If an employee has been guilty of serious misconduct, habitual neglect of duty, incompetence, or conduct incompatible with his duties, or prejudicial to the employer's business, or if he has been guilty of willful disobedience to the employer's orders in a matter of substance, the law recognizes the employer's right summarily to dismiss the delinquent employee. Port Arthur Shipbuilding Co. v. Arthurs (Ont CA, 1967) Introduction
We scoured records across the country and found more random instances of egregious employee behaviour that Canadian courts and arbitrators have excused. In these cases, the employer had fired the employee, but the judge or arbitrator disagreed and ordered the employer to pay damages for wrongful dismissal and court costs.
On reading these, one asks: "What was that judge (or arbitrator) thinking?"
The Accountant Who Failed to Fully Disclose
McKinley v BC Tel is almost the poster child case for excusing bad behaviour in Canada. The law says that employers must be able to prove "just cause" to fire an employee without notice or severance. Grounds for summary dismissal include absenteeism, insolence, insubordination, neglect of duty, workplace conflicts, and breach of fiduciary duties. There is no exhaustive list of what kind of misconduct is "just cause".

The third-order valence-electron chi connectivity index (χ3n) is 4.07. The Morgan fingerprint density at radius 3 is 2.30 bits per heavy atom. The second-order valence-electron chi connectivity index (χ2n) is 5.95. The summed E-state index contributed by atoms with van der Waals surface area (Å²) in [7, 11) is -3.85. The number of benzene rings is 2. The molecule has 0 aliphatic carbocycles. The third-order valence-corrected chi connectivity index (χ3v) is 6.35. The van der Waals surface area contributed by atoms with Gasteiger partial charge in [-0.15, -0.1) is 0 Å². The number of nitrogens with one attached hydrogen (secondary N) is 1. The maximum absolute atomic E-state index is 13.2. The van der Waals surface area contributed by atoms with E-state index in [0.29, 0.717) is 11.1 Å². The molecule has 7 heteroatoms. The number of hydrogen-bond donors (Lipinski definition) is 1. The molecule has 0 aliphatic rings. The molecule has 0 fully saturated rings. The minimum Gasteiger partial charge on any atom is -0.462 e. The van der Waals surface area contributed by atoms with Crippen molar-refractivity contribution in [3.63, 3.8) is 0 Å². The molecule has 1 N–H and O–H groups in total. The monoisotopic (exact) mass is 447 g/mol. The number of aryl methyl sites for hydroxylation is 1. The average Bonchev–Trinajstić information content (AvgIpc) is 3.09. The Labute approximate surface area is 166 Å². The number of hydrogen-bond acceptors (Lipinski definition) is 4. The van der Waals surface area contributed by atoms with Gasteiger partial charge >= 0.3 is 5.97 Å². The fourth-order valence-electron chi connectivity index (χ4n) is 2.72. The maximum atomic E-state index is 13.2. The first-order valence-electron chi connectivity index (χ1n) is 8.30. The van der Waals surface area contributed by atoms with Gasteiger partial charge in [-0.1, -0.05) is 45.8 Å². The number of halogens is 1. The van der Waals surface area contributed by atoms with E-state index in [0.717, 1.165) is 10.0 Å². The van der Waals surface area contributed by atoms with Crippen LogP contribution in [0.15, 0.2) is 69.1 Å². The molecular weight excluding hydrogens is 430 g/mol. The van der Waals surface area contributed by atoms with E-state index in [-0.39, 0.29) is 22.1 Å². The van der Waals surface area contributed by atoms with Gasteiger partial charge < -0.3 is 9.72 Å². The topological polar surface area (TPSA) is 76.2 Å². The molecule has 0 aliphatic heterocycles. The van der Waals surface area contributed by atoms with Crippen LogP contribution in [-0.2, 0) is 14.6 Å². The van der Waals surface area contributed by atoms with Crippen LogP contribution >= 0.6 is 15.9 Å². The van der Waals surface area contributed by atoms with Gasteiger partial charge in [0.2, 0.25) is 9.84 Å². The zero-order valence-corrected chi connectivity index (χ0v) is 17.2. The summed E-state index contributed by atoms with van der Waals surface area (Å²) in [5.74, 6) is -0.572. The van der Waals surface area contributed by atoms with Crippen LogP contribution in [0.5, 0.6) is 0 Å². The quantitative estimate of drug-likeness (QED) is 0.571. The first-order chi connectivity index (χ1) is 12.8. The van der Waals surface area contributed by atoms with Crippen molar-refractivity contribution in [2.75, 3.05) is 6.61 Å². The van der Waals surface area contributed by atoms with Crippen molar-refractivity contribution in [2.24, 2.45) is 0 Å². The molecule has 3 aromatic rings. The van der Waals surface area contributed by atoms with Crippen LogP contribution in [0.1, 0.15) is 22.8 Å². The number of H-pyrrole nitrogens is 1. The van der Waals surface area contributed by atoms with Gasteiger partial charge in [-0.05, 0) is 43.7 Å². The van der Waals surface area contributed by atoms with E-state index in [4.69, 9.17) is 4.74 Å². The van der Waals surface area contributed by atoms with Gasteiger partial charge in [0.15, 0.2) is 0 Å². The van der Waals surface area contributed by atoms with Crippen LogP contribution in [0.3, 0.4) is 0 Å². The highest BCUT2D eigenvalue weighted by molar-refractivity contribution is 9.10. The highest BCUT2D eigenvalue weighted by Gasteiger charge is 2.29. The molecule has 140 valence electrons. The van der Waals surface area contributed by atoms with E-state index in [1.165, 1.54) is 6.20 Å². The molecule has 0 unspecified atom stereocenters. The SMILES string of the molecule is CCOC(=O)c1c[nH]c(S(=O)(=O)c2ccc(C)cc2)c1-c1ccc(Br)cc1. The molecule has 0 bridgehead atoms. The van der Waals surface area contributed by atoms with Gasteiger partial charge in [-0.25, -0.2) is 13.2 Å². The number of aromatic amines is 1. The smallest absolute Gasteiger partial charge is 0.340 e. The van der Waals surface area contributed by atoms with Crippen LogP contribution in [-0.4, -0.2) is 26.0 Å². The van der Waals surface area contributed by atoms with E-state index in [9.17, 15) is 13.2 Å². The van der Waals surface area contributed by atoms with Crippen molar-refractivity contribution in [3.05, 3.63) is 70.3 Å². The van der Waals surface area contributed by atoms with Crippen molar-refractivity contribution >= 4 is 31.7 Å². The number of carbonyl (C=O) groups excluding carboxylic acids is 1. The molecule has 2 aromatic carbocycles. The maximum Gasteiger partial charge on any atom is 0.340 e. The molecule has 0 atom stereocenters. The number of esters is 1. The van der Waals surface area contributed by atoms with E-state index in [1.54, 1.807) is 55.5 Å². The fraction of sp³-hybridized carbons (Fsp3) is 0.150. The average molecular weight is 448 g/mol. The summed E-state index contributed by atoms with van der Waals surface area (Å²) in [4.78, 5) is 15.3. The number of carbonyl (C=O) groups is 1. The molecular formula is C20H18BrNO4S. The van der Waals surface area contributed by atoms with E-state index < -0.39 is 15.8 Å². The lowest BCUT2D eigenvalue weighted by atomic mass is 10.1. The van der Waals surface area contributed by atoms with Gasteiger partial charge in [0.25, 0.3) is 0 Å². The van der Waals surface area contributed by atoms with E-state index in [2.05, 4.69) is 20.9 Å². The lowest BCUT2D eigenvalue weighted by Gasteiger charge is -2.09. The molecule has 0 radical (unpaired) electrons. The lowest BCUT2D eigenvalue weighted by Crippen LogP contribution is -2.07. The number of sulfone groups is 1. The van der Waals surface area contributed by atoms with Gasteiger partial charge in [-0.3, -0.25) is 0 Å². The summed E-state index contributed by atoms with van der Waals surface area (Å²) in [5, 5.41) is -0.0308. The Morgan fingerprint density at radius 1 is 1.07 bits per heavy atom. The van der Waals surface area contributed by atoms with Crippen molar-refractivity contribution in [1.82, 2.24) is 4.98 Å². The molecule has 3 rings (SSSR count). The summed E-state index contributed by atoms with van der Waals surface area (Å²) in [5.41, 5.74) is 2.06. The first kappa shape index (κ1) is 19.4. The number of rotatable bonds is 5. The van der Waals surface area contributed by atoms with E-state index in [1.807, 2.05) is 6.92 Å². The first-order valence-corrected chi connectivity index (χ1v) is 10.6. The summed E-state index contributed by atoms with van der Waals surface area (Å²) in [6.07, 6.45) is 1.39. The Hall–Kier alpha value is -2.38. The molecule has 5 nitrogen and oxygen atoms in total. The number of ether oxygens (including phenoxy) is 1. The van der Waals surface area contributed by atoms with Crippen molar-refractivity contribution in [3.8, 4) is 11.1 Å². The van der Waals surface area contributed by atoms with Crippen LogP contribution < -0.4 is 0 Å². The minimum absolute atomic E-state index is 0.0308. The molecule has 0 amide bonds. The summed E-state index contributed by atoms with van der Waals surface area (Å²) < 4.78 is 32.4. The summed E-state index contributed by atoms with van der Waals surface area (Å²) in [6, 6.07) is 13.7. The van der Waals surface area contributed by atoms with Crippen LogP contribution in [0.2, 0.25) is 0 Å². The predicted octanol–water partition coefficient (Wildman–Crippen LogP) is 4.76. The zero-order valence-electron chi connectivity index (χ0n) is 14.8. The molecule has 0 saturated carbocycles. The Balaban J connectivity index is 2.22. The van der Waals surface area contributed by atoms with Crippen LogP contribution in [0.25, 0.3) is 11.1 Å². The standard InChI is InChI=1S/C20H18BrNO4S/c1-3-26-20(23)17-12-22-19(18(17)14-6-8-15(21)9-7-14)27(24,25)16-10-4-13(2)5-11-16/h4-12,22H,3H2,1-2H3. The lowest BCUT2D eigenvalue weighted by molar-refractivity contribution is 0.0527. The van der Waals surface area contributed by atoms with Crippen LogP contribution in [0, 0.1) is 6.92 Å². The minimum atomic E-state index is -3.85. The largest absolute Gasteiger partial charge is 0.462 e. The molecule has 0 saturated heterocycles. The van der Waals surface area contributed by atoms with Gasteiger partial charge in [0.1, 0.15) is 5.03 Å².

McKinley was an accountant at BC Tel who suffered from high blood pressure. He had taken a leave of absence from work and told BC Tel that he could return to work if they found him a less stressful position. BC Tel did not find him a different position; they terminated his employment instead. After the incident, BC Tel learned that McKinley had withheld an email from his doctor stating he could go back to work if he took an additional medication. McKinley took the position that he had been wrongfully dismissed.
BC Tel's defence was that McKinley's dishonesty justified his dismissal for cause. The Supreme Court of Canada agreed with McKinley, saying at para 57:
... [it favours] an analytical framework that examines each case on its own particular facts and circumstances, and considers the nature and seriousness of the dishonesty in order to assess whether it is reconcilable with sustaining the employment relationship. Such an approach mitigates the possibility that an employee will be unduly punished by the strict application of an unequivocal rule that equates all forms of dishonest behaviour with just cause for dismissal. At the same time, it would properly emphasize...